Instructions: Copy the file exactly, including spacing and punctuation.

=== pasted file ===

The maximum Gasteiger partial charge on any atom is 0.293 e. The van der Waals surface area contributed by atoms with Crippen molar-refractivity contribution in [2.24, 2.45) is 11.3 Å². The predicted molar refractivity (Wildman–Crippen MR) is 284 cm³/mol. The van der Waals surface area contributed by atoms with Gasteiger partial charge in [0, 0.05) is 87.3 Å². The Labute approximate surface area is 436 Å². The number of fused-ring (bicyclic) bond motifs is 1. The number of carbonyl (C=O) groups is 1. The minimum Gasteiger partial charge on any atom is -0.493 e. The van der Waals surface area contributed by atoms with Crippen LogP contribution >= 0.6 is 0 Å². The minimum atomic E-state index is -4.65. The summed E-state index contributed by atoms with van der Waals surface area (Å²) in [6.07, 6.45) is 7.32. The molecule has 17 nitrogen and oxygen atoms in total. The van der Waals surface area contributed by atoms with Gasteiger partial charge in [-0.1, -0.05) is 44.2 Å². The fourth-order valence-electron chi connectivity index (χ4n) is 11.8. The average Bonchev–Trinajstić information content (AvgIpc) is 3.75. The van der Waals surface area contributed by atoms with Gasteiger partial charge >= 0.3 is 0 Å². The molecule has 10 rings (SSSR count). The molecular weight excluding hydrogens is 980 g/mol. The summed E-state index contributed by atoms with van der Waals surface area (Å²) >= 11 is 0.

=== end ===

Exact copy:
The maximum Gasteiger partial charge on any atom is 0.293 e. The van der Waals surface area contributed by atoms with Crippen molar-refractivity contribution in [2.24, 2.45) is 11.3 Å². The predicted molar refractivity (Wildman–Crippen MR) is 284 cm³/mol. The van der Waals surface area contributed by atoms with Gasteiger partial charge in [0, 0.05) is 87.3 Å². The Labute approximate surface area is 436 Å². The number of fused-ring (bicyclic) bond motifs is 1. The number of carbonyl (C=O) groups is 1. The minimum Gasteiger partial charge on any atom is -0.493 e. The van der Waals surface area contributed by atoms with Crippen LogP contribution >= 0.6 is 0 Å². The minimum atomic E-state index is -4.65. The summed E-state index contributed by atoms with van der Waals surface area (Å²) in [6.07, 6.45) is 7.32. The molecule has 17 nitrogen and oxygen atoms in total. The van der Waals surface area contributed by atoms with Gasteiger partial charge in [-0.1, -0.05) is 44.2 Å². The fourth-order valence-electron chi connectivity index (χ4n) is 11.8. The average Bonchev–Trinajstić information content (AvgIpc) is 3.75. The van der Waals surface area contributed by atoms with Gasteiger partial charge >= 0.3 is 0 Å². The molecule has 10 rings (SSSR count). The molecular weight excluding hydrogens is 980 g/mol. The summed E-state index contributed by atoms with van der Waals surface area (Å²) >= 11 is 0.